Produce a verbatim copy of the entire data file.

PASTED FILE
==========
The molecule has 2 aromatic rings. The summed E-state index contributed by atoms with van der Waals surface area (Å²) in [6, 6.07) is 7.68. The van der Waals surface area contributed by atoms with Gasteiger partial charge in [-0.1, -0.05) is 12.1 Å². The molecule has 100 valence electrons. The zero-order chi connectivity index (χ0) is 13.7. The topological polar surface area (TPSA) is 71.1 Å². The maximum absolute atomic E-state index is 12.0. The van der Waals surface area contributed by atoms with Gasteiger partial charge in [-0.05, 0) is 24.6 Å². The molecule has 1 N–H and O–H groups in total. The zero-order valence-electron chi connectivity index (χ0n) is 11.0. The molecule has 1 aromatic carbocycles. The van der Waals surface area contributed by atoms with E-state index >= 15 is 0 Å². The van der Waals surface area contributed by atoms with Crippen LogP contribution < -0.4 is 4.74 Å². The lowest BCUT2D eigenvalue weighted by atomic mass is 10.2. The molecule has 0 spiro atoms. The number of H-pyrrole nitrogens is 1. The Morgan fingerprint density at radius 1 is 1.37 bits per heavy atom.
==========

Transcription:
The molecule has 2 aromatic rings. The summed E-state index contributed by atoms with van der Waals surface area (Å²) in [6, 6.07) is 7.68. The van der Waals surface area contributed by atoms with Gasteiger partial charge in [-0.1, -0.05) is 12.1 Å². The molecule has 100 valence electrons. The zero-order chi connectivity index (χ0) is 13.7. The topological polar surface area (TPSA) is 71.1 Å². The maximum absolute atomic E-state index is 12.0. The van der Waals surface area contributed by atoms with Gasteiger partial charge in [-0.05, 0) is 24.6 Å². The molecule has 1 N–H and O–H groups in total. The zero-order valence-electron chi connectivity index (χ0n) is 11.0. The molecule has 1 aromatic carbocycles. The van der Waals surface area contributed by atoms with E-state index >= 15 is 0 Å². The van der Waals surface area contributed by atoms with Crippen LogP contribution < -0.4 is 4.74 Å². The lowest BCUT2D eigenvalue weighted by atomic mass is 10.2. The molecule has 0 spiro atoms. The number of H-pyrrole nitrogens is 1. The Morgan fingerprint density at radius 1 is 1.37 bits per heavy atom.